When you enjoy boating in fresh waters, it’s your responsibility to keep it clean. To avoid direct sewage discharge from your boat, there are specific rules and provisions to follow, depending upon where you are boating. If in waters governed by the United States one must abide by the Clean Water Act. Waste Management Systems, such as the ones offered by Raritan are the best options to treat black and grey water, prior to it being deposited into a holding tank.
The holding tank is a vital component of the boat’s waste management and plumbing system of your boat. It is a large container made from steel, fiberglass, or plastic, which collects and stores wastewater and solids. Regular pumping and cleaning of the holding tank are necessary for preventing the build-up of odors, germs, and other unsanitary conditions.
This is a long-term investment, so it’s best to consider a few things before choosing to place a holding tank for your boat. Here are a few things –
- There are hundreds of sizes available for holding tanks for boats. You need to select the tank size, based on the maximum number of people that can be on board at one time and the maximum time they could stay on the boat. The availability of space for mounting it in the bilge of the boat is a crucial factor to be considered before finalizing the tank size.
- The holding tanks size also indicates the storage capacity which depends upon some factors. For example, available or optimal pumping service frequency and daily sewage flow determine the required storage capacity of a holding tank.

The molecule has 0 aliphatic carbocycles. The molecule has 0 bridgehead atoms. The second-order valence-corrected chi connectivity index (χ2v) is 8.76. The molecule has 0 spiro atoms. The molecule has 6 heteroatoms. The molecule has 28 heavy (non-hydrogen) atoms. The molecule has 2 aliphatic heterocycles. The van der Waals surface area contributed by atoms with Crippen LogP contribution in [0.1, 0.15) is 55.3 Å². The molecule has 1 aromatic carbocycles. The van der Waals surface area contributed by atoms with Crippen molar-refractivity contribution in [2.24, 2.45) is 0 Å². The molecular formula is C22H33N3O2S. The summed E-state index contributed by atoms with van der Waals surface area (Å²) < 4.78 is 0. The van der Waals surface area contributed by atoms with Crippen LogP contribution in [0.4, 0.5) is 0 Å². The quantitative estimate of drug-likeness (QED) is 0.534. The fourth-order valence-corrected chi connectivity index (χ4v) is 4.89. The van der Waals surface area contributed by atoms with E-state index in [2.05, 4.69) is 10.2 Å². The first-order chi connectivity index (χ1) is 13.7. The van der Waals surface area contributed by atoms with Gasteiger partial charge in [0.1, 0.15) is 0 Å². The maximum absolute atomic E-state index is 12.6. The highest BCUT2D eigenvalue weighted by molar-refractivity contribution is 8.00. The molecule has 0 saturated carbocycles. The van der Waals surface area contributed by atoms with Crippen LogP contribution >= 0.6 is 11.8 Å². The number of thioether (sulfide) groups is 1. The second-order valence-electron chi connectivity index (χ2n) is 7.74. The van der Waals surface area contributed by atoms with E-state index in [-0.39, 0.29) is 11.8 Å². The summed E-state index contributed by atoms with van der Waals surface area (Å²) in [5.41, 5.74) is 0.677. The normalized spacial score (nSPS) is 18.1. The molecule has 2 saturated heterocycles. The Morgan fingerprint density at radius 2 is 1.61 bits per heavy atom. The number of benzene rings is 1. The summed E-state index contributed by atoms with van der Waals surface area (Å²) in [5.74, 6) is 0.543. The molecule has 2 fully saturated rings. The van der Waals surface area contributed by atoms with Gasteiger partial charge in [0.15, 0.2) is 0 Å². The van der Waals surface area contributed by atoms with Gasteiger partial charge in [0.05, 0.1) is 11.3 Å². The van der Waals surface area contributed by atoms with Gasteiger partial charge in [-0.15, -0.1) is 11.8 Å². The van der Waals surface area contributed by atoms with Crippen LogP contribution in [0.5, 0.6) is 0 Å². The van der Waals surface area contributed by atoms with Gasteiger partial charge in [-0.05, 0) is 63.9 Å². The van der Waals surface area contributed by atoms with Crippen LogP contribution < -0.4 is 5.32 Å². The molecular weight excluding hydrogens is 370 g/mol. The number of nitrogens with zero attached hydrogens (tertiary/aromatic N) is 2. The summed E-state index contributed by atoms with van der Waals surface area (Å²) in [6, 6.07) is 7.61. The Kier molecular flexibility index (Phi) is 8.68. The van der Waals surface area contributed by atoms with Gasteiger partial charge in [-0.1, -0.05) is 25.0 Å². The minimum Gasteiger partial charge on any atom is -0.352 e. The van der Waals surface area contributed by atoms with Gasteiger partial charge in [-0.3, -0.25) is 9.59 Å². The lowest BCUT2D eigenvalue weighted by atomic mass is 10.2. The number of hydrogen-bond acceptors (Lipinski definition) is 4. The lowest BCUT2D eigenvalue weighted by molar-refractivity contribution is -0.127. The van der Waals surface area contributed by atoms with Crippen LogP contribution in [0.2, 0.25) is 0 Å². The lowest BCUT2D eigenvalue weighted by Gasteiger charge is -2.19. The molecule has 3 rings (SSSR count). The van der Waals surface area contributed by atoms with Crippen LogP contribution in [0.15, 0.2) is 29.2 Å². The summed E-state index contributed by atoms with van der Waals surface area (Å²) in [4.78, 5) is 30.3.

- The material from which the holding tank is made plays an essential role in its functioning. Choose holding tanks made from materials compatible with the type of waste being stored in them. Preventing unintended interactions between the tank material and the waste products is necessary.
- Installing the holding tank as close to the toilet as possible. However, if you install the tank close to or below the waterline, you will need a pump to discharge at sea and gravity discharge is the only option if you fit the tank above the waterline.
- Another vital thing to consider is odor control in the holding tank. Maintaining an utterly odor-free system is possible if you know the sewage management principles and how to incorporate them. For example, you can use a bio-active treatment for the holding tank to control the odor, such as Raritan’s K.O. Kills Odors.
- Another factor contributing to odor control is the material from which the tank is made. For example, the tanks made from polyethylene are generally less prone to retaining odors when compared to the tanks made from stainless steel or aluminum.
- Vent line of the holding tank is one more aspect to check since it is the key to odor control. This vent line should allow fresh air to exchange for the carbon dioxide generated due to the sewage. It is better to have a short, straight, and horizontal vent line with no sags, arches, and bends.
- Cleaning of the holding tank is an essential task that needs to be performed periodically, avoiding the build-up of sludge both in the fittings and walls of the holding tank. You can use Raritans C.H. Clean Hoses to clean your hoses leading to the holding tank as it is non-toxic, biodegradable, non-hazardous, and safe.
- The pumping frequency depends on usage and tank size and needs to be monitored. As stated earlier, this will depend upon the number of people on the boat and the length of time of the voyage.
- While selecting a holding tank for your boat, consider the installation of a tank monitor. Raritan’s Tank Monitor is the best holding tank monitor in the market today. Since the components are mounted outside the tank, there is no need for special tank fittings. In addition, there are no moving parts in the tank monitor, and there is no need to maintain internally mounted tank sensors.
- When you are preparing your boat for off-season storage, be sure to drain your holding tanks of any waste to prevent damage caused by toxic build-up or freezing temperatures.